Last chance to see: Van Cleef & Arpels celebrates movement at the Design Museum

Discover fluidity in high jewellery at The ‘Art of Movement, Van Cleef & Arpels’ exhibition at the Design Museum

A selection of gold necklaces and assorted jewellery displayed against an abstract background
(Image credit: Image courtesy Kalory Photo & Video)

Van Cleef & Arpels takes a deep dive into its history with a celebration of dance in the exhibition ‘Art of Movement, Van Cleef & Arpels’. Taking place at London’s Design Museum, it intertwines the maison’s exquisite dance-inspired pieces - including Louis Arpels’ favourite Dancer clips - with its support of the arts, most recently expressed in this year’s Dance Reflections Festival.

‘First, we started with the story,’ Lise Macdonald, Van Cleef & Arpels director of heritage and exhibitions tells us. ‘Once we have that in mind, then we look at the space. I like how the museum has managed to turn a fleeting moment into an eternal form. It's about transforming the ephemeral into the eternal. And I would hope visitors feel a sense of amazement, of beauty and poetry. It will transport them into seeing that jewellery making is a true art form of its own.’

Gold Van Cleef & Arpels watch with a small clock face surrounded by clear and red gemstones.

(Image credit: Image courtesy Van Cleef & Arpels)

Visitors are invited to discover a treasure trove of archival pieces, from the unique Zip necklace designed in the Thirties and produced in 1950, to the textured gold of 1964’s Trois Clochettes clip and Egyptian-style bracelets from the Twenties, which draw lotuses resting on the water in precious gems.

Jewels are set against a swirling, couture-inspired backdrop. The decor, designed by Faire Agency in collaboration with Les Ateliers Lognon, unites jewels with exquisite pleated fabrics in pastel hues. Upon arriving, visitors trace the curves of a ribbon as it unfurls throughout the rooms, uniting the four parts of the exhibition.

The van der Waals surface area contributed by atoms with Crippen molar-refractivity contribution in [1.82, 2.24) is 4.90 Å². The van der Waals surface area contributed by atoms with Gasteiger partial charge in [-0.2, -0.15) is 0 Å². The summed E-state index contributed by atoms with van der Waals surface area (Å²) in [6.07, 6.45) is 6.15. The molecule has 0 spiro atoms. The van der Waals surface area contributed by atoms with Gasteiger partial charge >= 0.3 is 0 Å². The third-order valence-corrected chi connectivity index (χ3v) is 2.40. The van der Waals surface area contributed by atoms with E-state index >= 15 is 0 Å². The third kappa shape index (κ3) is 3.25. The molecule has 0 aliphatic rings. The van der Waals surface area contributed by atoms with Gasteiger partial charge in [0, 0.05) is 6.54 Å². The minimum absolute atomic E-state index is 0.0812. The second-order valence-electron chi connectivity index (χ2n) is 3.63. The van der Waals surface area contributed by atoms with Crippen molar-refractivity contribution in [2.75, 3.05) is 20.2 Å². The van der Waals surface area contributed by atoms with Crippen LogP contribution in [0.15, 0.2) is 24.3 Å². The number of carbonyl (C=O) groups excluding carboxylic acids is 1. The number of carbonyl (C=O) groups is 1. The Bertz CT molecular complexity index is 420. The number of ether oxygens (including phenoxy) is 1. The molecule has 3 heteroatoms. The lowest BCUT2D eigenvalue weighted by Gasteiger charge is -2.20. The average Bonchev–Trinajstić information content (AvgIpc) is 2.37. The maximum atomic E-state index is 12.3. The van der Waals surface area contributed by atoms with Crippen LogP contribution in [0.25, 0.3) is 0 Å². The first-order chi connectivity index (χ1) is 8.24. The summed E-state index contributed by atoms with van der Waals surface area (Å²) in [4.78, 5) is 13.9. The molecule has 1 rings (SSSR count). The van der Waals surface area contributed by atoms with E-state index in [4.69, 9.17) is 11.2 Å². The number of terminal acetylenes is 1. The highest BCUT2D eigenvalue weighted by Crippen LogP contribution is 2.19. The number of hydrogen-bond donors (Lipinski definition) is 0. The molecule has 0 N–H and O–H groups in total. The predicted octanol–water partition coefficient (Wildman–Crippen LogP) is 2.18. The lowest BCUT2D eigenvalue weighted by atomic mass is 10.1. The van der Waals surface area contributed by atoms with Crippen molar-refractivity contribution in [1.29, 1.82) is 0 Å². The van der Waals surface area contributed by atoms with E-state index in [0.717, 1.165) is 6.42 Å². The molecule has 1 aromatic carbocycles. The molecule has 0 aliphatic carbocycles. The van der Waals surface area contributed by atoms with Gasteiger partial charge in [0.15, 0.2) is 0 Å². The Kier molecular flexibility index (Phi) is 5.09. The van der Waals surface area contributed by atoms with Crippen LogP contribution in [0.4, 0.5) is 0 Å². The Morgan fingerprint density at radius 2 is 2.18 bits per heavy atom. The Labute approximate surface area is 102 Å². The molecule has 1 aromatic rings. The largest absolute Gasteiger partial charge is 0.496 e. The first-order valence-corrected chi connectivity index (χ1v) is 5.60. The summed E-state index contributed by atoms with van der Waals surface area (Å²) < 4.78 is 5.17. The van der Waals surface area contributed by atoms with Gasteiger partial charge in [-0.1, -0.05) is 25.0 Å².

A pair of diamond studded floral inspired clips displayed against an abstract background.

(Image credit: Image courtesy Kalory Photo & Video)

‘When we were preparing for the dance festival, we thought it would be interesting to work on this idea of dance and movement, but in a larger sense. And this is how the conversation with the Design Museum started,’ adds president and CEO of Van Cleef & Arpels, Nicolas Bos. ‘I really love this museum, and it is an opportunity to focus on one specific aspect - the significance that movement can have in our world, be it the physicality of movement, when you have mechanisms and moving parts, or the evocation of movement, in a figurative way, like the ballerinas. Or sometimes in a more abstract manner, with pieces from the Sixties and Seventies. It was an intellectual exercise to curate the collections according to one specific aspect of value.’

A gold statuette figure decorated with pearls, diamonds and red gemstones.

(Image credit: Image courtesy Van Cleef & Arpels)

For Bos, the Design Museum was a natural home for the exhibition thanks to its diverse exploration of design. ‘It's very exciting. It's always one of the objectives that we keep pretty much across all initiatives - to talk to the widest possible audience. Whether we’re talking about joy, or when we talk about dance, when we talk about craftsmanship or nature. Maybe because of the commercial aspect of our world it feels a bit more exclusive, or sometimes intimidating or secret. When we are working on this type of big initiative, you want it to be as open as possible in a museum that's very open. It's free, and there will be some lovers of jewellery but also experts and amateurs, families and children - I really hope they all come and enjoy the exhibition.’

A matching necklace, bracelet and clip set made out of gold globes and diamonds

(Image credit: Image courtesy Kalory Photo & Video)

INFORMATION

'The Art of Movement, Van Cleef & Arpels' is on at the Design Museum, London, until October 20th 2022

designmuseum.org

Hannah Silver joined Wallpaper* in 2019 to work on watches and jewellery. Now, as well as her role as watches and jewellery editor, she writes widely across all areas including on art, architecture, fashion and design. As well as offbeat design trends and in-depth profiles, Hannah is interested in the quirks of what makes for a digital success story.